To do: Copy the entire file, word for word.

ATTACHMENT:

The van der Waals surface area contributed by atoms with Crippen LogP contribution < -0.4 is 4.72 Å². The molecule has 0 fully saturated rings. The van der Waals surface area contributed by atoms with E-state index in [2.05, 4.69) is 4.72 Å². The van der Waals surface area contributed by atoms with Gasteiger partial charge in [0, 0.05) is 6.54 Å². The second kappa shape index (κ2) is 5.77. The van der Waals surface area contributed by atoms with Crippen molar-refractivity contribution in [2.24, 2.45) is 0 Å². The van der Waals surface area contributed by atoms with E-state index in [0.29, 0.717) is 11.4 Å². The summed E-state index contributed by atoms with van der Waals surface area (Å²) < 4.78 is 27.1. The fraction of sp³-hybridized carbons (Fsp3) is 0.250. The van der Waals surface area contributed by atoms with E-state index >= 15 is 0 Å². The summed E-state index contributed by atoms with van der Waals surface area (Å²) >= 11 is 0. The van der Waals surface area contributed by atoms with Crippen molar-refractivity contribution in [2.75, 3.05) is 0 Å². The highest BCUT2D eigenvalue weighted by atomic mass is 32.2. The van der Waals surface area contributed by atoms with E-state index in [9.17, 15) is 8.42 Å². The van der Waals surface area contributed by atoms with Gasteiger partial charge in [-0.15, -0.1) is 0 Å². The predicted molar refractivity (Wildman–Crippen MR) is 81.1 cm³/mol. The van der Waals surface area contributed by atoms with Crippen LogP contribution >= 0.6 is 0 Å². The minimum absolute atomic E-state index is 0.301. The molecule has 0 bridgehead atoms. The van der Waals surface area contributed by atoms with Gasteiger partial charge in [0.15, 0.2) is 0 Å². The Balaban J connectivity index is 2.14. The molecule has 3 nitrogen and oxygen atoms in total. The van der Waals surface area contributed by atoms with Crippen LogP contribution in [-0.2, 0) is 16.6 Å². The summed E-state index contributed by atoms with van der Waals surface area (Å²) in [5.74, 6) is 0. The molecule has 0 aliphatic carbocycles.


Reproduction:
The van der Waals surface area contributed by atoms with Crippen LogP contribution < -0.4 is 4.72 Å². The molecule has 0 fully saturated rings. The van der Waals surface area contributed by atoms with E-state index in [2.05, 4.69) is 4.72 Å². The van der Waals surface area contributed by atoms with Gasteiger partial charge in [0, 0.05) is 6.54 Å². The second kappa shape index (κ2) is 5.77. The van der Waals surface area contributed by atoms with Crippen molar-refractivity contribution in [2.24, 2.45) is 0 Å². The van der Waals surface area contributed by atoms with E-state index in [0.29, 0.717) is 11.4 Å². The summed E-state index contributed by atoms with van der Waals surface area (Å²) < 4.78 is 27.1. The fraction of sp³-hybridized carbons (Fsp3) is 0.250. The van der Waals surface area contributed by atoms with E-state index >= 15 is 0 Å². The summed E-state index contributed by atoms with van der Waals surface area (Å²) >= 11 is 0. The van der Waals surface area contributed by atoms with Crippen molar-refractivity contribution in [2.75, 3.05) is 0 Å². The highest BCUT2D eigenvalue weighted by atomic mass is 32.2. The van der Waals surface area contributed by atoms with E-state index in [9.17, 15) is 8.42 Å². The van der Waals surface area contributed by atoms with Gasteiger partial charge in [-0.15, -0.1) is 0 Å². The predicted molar refractivity (Wildman–Crippen MR) is 81.1 cm³/mol. The van der Waals surface area contributed by atoms with Crippen LogP contribution >= 0.6 is 0 Å². The minimum absolute atomic E-state index is 0.301. The molecule has 0 bridgehead atoms. The van der Waals surface area contributed by atoms with Gasteiger partial charge in [0.15, 0.2) is 0 Å². The Balaban J connectivity index is 2.14. The molecule has 3 nitrogen and oxygen atoms in total. The van der Waals surface area contributed by atoms with Crippen LogP contribution in [-0.2, 0) is 16.6 Å². The summed E-state index contributed by atoms with van der Waals surface area (Å²) in [5.74, 6) is 0. The molecule has 0 aliphatic carbocycles.